Why We Go South in the Spring

May 6, 2005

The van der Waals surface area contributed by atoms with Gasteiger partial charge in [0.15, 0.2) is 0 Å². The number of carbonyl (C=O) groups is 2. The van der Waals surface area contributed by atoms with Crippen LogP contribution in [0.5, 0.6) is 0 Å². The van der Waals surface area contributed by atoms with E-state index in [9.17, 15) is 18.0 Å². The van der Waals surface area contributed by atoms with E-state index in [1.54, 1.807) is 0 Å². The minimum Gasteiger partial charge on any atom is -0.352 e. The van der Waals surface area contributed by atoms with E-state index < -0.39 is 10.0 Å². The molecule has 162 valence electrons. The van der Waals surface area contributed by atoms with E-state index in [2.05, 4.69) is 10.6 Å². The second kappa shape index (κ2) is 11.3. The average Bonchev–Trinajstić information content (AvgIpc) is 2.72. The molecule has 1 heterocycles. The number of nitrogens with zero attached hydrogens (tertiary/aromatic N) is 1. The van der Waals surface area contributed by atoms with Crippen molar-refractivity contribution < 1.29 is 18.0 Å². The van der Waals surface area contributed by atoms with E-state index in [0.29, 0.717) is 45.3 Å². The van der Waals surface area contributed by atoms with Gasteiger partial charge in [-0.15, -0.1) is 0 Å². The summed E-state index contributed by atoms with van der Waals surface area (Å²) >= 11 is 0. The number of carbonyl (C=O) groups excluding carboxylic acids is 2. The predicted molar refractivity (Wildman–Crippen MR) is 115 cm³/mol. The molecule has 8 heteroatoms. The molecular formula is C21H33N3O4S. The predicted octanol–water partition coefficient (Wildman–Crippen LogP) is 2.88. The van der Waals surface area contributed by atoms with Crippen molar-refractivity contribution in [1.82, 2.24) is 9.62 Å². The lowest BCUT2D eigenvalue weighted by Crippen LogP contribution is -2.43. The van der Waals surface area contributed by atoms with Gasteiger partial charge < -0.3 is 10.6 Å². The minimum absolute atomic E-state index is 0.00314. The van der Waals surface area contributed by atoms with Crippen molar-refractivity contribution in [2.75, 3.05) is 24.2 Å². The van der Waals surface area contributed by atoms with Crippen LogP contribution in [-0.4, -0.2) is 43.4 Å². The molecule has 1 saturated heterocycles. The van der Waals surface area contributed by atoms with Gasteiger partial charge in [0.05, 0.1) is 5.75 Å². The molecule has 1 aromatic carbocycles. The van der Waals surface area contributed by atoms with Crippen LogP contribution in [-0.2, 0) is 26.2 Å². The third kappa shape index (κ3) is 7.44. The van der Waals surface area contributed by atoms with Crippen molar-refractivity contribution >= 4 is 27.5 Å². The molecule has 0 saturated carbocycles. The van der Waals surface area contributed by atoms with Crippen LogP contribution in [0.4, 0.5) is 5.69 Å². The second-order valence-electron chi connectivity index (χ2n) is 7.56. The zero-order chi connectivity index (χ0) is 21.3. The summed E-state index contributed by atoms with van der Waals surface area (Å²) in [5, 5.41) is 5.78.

YESTERDAY,the starlings returnedfrom theirwinter quartersand started theirracket at four inthe morning, longbefore dawn madeits appearancehere in the northernhemisphere.And today, I sawthe first greenshoots on the treesI cut back in thefall to improve our view. So spring ishere, and even we, who like to think ourselvesimmune from the rhythms ofnature, can feel something in the air: afreshness, a promise about to be fulfilled.So why do I feel this nameless dread,this sense of a calamity about to unfold?Well, I’ll tell you why: this is springcleaning time, when every female whocohabits with a male, in or out of wedlock,becomes dissatisfied with the structureof her life, and resolves to tear itdown and start over.Maybe the biologists can explain whythe green shoots appeared today and notlast week, but I defy anyone to predictwhen housewives throughout the wholenorthern hemisphere are going to startthrowing out stuff. All I know is, whenthe first signs appear, I must retreat tothe southern hemisphere, where the horrorabated five months ago and maleswho moved to the north can return. Butbefore I go, I must draw to your attentionthe consequences of delay, so you canhide your threatened belongings and gowhile the going is good.Within the house, onset of the terroris often signaled by the sudden disappearanceof familiar objects, such as curtainsand bedspreads. Gradually, more importantthings vanish, such as the month-oldcopy of Newsweek you never got aroundto reading and the sneakers that werealmost but not quite ready for the trashcan.Then, suddenly, comes the ultimatum:“This house is like a pigsty; it needsa thorough cleaning. Why don’t you gofishing for a couple of weeks?”By then it is too late to collect yourprecious junk. You must clear out immediately,lucky to keep even the clothesyou stand up in. You head for the airportto find long lines of desperate husbandsfleeing south. You should have thoughtabout that weeks ago, when your old bedroomslippers went missing.But even if you can’t get a ticket,there’s no point in returning home; theplace became uninhabitable an hourafter you left, with contractors repaintingthe bedrooms and re-tiling the roof.And in any case, all your buddies arelong gone.So what can we do to be saved? Afew years back, I had the brilliant notionof removing every trace of my presencefrom the house in February, storing allmy bits and pieces in a friend’s garage.But it did no good; my wife had thewhole house fumigated while she went tostay with her mother, and my friend’swife took all my stuff from the garageand gave it to the Red Cross. So take myadvice: cut your losses and run for itwhile you still have shoes to run in.See you in B.A.

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